Well there isn’t much of a storyline here but it has one nonetheless. Those of you that have played Rez, you will be familiar with the games basic premise. Your main task in the game is to save “Project Lumi” from a virus attack. “Project Lumi” is a future version of the internet and is near completion. But it is not just any internet. It is a super internet that contains all the memories and experiences of Earth. Project Lumi’s goal is also to protect a woman named “Lumi” including all of her memories and experiences while on Earth. Oh yes and the game takes place on Eden. Your job is to purify the virus attacks in order to save Lumi. Confused yet? Well I am making it sound much more complicated than it actually is. Frankly, the story inevitably takes a back seat to the real enjoyment of the game which is flinging your arms about and destroying or rather purifying all those pesky virus attacks.

Once you fire up the game, you are treated to a scene that looks more like a laundry detergent ad or some kind of ad for a perfume spray. It seems out of place but it is very abstract and leaves you asking questions just before you embark on your journey. An under-aged model is prominently featured in the game and she is playing the role of Lumi. She is seen walking through a forest like setting that is augmented with CGI. Her appearances are very abstract and will appeal to those artsy types.

Your first ten minutes with the game gives you the basic plotline (in written text) and here is where you become acquainted with the games basic controls. I would have preferred more of a story driven narrative with some kind of voice work. But alas you have to read a bunch of screens at the outside which tells you the games basic storyline. Although you can play with the game with the controller, the game should really be experienced with the Move. The controller simply feels out of place and left me questioning why it even needed to be included in the first place. The Move controls on the other hand are surprisingly very good. They are simple but very responsive.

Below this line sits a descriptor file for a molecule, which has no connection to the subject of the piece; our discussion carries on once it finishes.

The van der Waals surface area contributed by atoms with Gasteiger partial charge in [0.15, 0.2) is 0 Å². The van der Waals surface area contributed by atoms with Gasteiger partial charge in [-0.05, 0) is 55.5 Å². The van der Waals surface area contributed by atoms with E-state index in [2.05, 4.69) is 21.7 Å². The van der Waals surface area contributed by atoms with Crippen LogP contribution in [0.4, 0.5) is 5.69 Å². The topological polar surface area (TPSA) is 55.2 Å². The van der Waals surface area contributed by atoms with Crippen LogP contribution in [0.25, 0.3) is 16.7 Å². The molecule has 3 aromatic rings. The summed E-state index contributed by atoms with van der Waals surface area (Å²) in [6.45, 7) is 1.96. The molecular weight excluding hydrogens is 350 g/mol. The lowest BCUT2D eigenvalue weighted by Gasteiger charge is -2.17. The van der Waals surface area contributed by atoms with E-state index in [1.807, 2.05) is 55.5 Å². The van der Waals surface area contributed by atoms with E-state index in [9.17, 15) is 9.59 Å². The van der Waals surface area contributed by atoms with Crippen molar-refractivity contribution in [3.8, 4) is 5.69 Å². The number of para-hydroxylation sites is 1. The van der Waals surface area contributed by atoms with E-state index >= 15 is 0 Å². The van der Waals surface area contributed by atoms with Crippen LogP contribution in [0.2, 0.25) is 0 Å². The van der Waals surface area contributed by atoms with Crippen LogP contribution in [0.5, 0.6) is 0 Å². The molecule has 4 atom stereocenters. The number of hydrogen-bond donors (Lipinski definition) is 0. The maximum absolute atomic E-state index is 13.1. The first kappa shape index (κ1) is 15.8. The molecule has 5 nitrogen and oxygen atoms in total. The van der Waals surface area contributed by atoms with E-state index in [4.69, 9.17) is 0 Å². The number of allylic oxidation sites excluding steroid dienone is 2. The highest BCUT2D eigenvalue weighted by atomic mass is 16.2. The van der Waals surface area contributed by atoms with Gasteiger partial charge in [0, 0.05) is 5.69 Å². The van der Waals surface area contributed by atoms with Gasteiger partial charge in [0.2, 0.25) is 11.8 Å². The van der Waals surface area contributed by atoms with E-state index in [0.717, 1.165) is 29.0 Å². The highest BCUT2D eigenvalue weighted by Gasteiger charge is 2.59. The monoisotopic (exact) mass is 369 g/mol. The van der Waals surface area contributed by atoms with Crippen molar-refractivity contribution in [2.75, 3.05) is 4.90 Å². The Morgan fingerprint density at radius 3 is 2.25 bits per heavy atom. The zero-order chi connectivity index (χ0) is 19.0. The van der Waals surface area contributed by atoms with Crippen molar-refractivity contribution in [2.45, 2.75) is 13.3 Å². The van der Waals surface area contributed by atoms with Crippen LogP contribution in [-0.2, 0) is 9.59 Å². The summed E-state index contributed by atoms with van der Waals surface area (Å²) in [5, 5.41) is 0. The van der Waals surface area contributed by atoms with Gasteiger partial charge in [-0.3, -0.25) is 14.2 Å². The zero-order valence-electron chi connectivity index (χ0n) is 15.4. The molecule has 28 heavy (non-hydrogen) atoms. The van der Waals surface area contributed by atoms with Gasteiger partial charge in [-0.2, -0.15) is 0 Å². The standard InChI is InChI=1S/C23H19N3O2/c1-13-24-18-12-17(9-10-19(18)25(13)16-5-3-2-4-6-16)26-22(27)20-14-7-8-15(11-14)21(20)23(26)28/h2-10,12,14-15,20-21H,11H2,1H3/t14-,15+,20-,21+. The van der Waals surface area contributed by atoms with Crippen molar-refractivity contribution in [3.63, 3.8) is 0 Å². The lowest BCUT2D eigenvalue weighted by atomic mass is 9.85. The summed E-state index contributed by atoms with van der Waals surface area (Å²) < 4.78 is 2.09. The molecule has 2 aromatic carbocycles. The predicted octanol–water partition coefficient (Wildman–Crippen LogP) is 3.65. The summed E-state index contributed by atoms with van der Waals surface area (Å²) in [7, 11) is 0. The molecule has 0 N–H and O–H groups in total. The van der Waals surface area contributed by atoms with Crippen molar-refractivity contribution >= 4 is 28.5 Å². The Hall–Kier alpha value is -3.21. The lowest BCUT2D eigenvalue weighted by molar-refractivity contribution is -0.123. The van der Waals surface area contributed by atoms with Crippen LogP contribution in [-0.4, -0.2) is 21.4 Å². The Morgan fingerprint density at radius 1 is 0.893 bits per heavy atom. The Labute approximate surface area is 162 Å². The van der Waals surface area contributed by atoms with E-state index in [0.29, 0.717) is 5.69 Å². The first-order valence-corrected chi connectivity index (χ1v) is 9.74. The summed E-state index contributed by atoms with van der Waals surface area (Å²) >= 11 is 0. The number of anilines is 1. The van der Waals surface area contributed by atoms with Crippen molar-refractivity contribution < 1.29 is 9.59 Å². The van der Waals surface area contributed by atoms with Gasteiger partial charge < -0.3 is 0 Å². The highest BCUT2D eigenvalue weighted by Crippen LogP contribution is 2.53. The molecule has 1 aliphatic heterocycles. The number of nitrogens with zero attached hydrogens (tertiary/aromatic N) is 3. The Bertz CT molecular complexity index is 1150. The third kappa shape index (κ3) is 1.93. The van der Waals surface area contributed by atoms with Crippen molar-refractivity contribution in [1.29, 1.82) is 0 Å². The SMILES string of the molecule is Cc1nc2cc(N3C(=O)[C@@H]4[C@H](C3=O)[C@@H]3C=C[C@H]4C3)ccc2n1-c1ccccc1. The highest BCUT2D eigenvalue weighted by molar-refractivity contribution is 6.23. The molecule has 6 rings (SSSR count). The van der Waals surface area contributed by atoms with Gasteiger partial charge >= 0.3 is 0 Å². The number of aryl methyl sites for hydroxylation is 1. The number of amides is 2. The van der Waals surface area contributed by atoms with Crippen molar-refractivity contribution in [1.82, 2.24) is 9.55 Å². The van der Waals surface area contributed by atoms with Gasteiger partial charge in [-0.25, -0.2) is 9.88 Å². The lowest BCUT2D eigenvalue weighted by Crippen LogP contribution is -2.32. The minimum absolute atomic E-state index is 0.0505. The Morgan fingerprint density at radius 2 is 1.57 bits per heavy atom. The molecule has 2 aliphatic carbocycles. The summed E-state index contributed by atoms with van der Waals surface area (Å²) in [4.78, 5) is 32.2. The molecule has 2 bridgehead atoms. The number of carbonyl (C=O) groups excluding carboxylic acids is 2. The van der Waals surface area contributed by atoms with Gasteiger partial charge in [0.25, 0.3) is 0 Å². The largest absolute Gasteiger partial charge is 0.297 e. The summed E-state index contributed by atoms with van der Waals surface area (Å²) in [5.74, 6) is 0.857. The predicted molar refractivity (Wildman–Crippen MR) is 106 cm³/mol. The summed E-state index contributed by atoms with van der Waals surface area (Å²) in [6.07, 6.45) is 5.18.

With the PlayStation Move all you have to do is move your hand with the wand over the enemies (or viruses) and your reticle locks onto them. Once you have locked on to your target, you can flick your wrist and unleash explosions. At first I was exaggerating my movements but after awhile I figured out all I needed to do was to flick my wrist just a tad and the desired blast would follow. The trigger controls your tracer weapon which acts as a machine gun. The damage is small but necessary for certain enemies or as the game calls them viruses. The Move button activates euphoria. There is an alternate control scheme available in the menus but most will likely just stick to the default controls

Overall, the control scheme with the Move works wonderfully and is certainly on par with the Xbox 360 Kinect version of the game. The game moves on rail but maintains a certain pace that is challenging and exhausting at times. I did hit certain parts in the game where I was unsure what I should be doing. Whether it a machine gun attack, trigger euphoria, or simply blasting away there are certain points I would fail and be left a little puzzled why. The game also gets chaotic at times and I was surprised with the level of difficulty. Child of Eden is a challenging game as I even had difficulty getting past the games opening tutorial level.

On the downside, Child of Eden is a one player game. There are no multiplayer or co-op levels in the game. Not to mention the single player only consists of five levels making this PS3 game very short. I was somewhat taken back by the length especially when you consider the price of the game (over 40 bucks). Each level has its own visual theme and at times the game is highly enjoyable. Yet it is repetitive and well not an incredibly deep game either.

Child of Eden does feature some unlockable items that can be placed in Lumi’s Garden. You can also unlock screens, movie clips, and a music video. None of these unlockables interest me but will certainly appeal to some. There is no weapon upgrade system in the game either, so once you have gone through the game I see little in the way of replay value. That being said, there are varying difficulty levels and there is a couple of other tacked on timed modes.